Surf the waves in Dungeon
Situated at the foot of the Sentinel Mountain outside Hout Bay, Western Cape, the Dungeons is a very popular and challenging surfing spot for locals and surfing enthusiasts. This place attracts more experienced riders and should be avoided by beginners, but it is a great place for spectators to see some incredible wave riding. The big waves usually occur more frequently during the South African winter, generated from Southern Hemisphere ocean storms known as the Roaring Forties.
Beginners should instead head to Jeffrey’s Bay (J-Bay), which is about 70km west of Port Elizabeth, and is famous for its crazy right-hand breaking waves!
Cango Cave Antics
Found in the heart of the Swartberg Mountains you can find these awesome 20-million-year-old caves to explore. Inside you will find hugely exquisite stalagmite formations during thesubterranean tours and learn about its history from the Interpretive Centre.
You will be able to stare in wonder at the delicate roof crystals which are known as the ‘Hanging Crystal Gardens’ as they are adorned with ice-like crystals and weirdly contorted helicites. One of my favourite chambers is the King Solomon’s Mine. This cavern gets its name from a formation that is high up in the ceiling resembling a stout king with a bearded face, wearing a crystal crown. His throne is mounted on an inverted Protea which is South Africas national flower.
This is a great day out for all of the family as there is an adventure and heritage tour, depending on how active and adventurous you want to be.
If you are in South Africa, then you have no excuse not to visit this famous flat topped mountain. It has recently been voted as one the New Seven Wonders of the World and is a natural tourist attraction.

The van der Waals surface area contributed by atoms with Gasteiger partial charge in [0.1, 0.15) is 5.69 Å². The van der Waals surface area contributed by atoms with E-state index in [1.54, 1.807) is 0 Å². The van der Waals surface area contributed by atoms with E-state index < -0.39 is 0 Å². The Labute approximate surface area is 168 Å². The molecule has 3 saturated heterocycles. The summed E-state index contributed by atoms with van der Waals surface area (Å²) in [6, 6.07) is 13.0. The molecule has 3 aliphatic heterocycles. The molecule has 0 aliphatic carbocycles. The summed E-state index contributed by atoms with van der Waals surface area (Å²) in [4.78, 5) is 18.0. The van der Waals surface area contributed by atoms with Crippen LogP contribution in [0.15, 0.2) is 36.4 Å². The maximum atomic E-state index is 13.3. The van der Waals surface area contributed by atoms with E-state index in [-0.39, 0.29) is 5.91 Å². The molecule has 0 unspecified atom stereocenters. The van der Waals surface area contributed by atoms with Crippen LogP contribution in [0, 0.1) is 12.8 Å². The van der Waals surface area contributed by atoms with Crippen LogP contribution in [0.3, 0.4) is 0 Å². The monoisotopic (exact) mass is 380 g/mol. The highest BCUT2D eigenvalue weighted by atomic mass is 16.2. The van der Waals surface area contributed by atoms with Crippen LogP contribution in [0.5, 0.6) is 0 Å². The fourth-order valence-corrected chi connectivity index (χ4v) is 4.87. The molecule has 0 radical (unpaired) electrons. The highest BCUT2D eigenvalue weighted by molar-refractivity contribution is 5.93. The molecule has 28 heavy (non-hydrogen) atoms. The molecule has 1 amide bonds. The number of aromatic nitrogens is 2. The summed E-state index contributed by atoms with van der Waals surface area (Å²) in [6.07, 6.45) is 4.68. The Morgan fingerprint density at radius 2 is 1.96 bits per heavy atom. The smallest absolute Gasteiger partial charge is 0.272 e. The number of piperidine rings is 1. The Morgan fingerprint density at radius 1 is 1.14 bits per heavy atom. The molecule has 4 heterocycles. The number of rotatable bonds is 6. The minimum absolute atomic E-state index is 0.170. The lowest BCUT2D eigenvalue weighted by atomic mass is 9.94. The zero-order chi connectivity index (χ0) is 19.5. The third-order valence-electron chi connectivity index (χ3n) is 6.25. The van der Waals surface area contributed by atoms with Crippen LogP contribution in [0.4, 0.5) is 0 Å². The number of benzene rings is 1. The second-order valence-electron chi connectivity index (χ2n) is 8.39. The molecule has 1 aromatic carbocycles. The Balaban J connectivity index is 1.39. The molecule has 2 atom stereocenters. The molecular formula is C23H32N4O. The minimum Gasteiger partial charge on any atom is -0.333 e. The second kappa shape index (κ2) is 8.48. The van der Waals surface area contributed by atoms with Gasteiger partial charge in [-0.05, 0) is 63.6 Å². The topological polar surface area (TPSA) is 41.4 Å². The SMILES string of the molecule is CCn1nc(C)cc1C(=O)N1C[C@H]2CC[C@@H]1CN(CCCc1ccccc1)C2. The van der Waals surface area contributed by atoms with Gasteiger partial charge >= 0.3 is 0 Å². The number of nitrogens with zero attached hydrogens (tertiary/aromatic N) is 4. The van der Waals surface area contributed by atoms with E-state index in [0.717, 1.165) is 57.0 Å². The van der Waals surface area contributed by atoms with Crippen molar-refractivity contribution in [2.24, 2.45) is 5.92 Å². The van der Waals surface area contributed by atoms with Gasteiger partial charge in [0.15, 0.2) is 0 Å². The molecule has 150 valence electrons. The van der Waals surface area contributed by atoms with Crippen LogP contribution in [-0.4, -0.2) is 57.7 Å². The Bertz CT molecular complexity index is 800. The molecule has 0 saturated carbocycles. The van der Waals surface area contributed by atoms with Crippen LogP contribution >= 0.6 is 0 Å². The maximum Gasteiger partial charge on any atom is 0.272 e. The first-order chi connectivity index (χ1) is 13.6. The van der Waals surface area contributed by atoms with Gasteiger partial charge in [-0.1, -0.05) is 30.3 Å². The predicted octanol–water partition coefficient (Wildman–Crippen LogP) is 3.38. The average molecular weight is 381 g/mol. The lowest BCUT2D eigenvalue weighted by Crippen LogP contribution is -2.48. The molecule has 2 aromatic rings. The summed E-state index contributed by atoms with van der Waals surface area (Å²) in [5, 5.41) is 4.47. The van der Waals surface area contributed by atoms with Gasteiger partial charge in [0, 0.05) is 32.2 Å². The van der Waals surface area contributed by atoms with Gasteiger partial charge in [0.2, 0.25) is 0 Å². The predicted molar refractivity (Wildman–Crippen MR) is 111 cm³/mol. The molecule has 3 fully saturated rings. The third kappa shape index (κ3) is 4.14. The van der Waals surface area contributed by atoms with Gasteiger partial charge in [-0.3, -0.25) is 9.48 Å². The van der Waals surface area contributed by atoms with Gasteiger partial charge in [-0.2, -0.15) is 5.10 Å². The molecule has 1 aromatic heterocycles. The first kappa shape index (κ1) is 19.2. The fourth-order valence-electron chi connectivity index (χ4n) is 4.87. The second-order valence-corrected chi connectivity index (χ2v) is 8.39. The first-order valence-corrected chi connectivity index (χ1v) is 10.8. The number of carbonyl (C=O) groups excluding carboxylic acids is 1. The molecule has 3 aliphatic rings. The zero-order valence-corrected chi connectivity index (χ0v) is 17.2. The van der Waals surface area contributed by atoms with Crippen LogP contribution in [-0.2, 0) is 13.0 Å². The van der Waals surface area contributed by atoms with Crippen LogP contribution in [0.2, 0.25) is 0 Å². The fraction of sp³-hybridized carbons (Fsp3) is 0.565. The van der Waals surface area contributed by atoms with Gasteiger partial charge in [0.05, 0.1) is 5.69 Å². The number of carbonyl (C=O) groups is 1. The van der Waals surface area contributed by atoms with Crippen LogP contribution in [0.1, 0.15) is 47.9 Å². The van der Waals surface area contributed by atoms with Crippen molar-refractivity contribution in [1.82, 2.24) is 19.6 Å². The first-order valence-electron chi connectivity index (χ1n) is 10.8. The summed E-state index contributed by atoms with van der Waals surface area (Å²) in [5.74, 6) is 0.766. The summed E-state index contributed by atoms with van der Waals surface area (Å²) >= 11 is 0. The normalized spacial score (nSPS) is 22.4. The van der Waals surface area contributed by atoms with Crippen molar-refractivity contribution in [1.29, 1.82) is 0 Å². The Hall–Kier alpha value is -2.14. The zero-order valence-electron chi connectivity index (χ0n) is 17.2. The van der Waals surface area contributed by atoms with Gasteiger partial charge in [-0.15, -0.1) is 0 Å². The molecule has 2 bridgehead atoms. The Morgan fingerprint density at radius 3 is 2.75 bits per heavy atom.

Flanked by Devil’s Peak and Lion’s Head, Table Mountain makes up the northern end of the Cape Fold Mountain range. Its distinctive three-kilometre flat top was actually once the bottom of a valley. The local legend has it that the tablecloth of clouds that pours over the mountain when the southeaster blows is the result of a smoking contest between the devil and a retired sea captain called Jan van Hunks.
Although the climb is pretty steep and tiring, the views are well worth it and changes your entire perspective. To reach the summit, it takes roughly about two hours of steady climbing and once you are at the top you will want to spend at least an hour relaxing and enjoying the views with perhaps a picnic and some lunch. The best part is that once you are at the top, you haven’t got to climb back down as there is a cable car which will take you to the bottom (costs roughly around 135 ZAR for adults).
A ‘must do’ if in South Africa! Who wouldn’t want to tick off a natural wonder of the world of their bucket list?
Sleep in Ghandis House
For the history and culture buffs out there, South Africa is home to Gandhi for a short period of time where he spent time in Satyagraha House developing his plan for passive resistance against the British Empire. For those who don’t know, Gandhi, is Revered the world over for his nonviolent philosophy of passive resistance. He began his activism as an Indian immigrant in South Africa in the early 1900s, and in the years following World War I became the leading figure in India’s struggle to gain independence from Great Britain.
Known for his ascetic lifestyle–he often dressed only in a loincloth and shawl–and devout Hindu faith, Gandhi was imprisoned several times during his pursuit of non-cooperation, and undertook a number of hunger strikes to protest the oppression of India’s poorest classes, among other injustices.
Mahatma Gandhi’s friend Hermann Kallenbach designed and built this house that served as Gandhi’s South African base from 1908-09. The house, situated in Orchards, Johannesburg, has been restored and provides free day visits or overnight stays in one of its seven rooms (prices from 2,500 ZAR).